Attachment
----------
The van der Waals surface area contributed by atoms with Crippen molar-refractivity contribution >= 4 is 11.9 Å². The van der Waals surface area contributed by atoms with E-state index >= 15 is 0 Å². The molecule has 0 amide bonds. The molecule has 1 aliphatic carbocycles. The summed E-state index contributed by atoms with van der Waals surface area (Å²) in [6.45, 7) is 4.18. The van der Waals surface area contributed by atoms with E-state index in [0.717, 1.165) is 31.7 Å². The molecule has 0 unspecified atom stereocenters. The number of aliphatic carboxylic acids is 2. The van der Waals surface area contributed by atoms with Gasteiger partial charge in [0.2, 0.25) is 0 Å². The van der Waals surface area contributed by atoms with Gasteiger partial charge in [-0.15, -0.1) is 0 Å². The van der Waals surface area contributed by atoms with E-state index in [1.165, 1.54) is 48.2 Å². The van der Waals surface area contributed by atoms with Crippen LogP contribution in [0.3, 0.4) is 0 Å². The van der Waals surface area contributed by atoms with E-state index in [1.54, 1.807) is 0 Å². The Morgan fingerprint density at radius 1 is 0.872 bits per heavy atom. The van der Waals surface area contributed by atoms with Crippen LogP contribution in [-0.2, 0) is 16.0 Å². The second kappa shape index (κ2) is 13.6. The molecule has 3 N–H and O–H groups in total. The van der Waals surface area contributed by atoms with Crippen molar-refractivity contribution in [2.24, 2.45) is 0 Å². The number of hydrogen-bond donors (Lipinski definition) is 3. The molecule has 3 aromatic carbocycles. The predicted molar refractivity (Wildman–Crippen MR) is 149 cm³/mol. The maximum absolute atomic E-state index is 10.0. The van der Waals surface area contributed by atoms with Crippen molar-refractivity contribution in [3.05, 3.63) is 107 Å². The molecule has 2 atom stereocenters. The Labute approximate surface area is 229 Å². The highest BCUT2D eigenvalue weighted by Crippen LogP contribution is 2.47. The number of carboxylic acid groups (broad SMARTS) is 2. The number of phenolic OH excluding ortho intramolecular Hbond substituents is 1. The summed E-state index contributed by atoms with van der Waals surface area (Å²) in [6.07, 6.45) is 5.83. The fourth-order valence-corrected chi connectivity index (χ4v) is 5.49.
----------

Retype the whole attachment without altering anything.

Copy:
The van der Waals surface area contributed by atoms with Crippen molar-refractivity contribution >= 4 is 11.9 Å². The van der Waals surface area contributed by atoms with E-state index >= 15 is 0 Å². The molecule has 0 amide bonds. The molecule has 1 aliphatic carbocycles. The summed E-state index contributed by atoms with van der Waals surface area (Å²) in [6.45, 7) is 4.18. The van der Waals surface area contributed by atoms with E-state index in [0.717, 1.165) is 31.7 Å². The molecule has 0 unspecified atom stereocenters. The number of aliphatic carboxylic acids is 2. The van der Waals surface area contributed by atoms with Gasteiger partial charge in [0.2, 0.25) is 0 Å². The van der Waals surface area contributed by atoms with Gasteiger partial charge in [-0.15, -0.1) is 0 Å². The van der Waals surface area contributed by atoms with E-state index in [1.165, 1.54) is 48.2 Å². The van der Waals surface area contributed by atoms with Crippen LogP contribution in [0.3, 0.4) is 0 Å². The van der Waals surface area contributed by atoms with E-state index in [1.54, 1.807) is 0 Å². The Morgan fingerprint density at radius 1 is 0.872 bits per heavy atom. The van der Waals surface area contributed by atoms with Crippen LogP contribution in [-0.2, 0) is 16.0 Å². The second kappa shape index (κ2) is 13.6. The molecule has 3 N–H and O–H groups in total. The van der Waals surface area contributed by atoms with Crippen molar-refractivity contribution in [2.24, 2.45) is 0 Å². The number of hydrogen-bond donors (Lipinski definition) is 3. The molecule has 3 aromatic carbocycles. The predicted molar refractivity (Wildman–Crippen MR) is 149 cm³/mol. The maximum absolute atomic E-state index is 10.0. The van der Waals surface area contributed by atoms with Crippen molar-refractivity contribution in [3.05, 3.63) is 107 Å². The molecule has 2 atom stereocenters. The Labute approximate surface area is 229 Å². The highest BCUT2D eigenvalue weighted by Crippen LogP contribution is 2.47. The number of carboxylic acid groups (broad SMARTS) is 2. The number of phenolic OH excluding ortho intramolecular Hbond substituents is 1. The summed E-state index contributed by atoms with van der Waals surface area (Å²) in [6.07, 6.45) is 5.83. The fourth-order valence-corrected chi connectivity index (χ4v) is 5.49.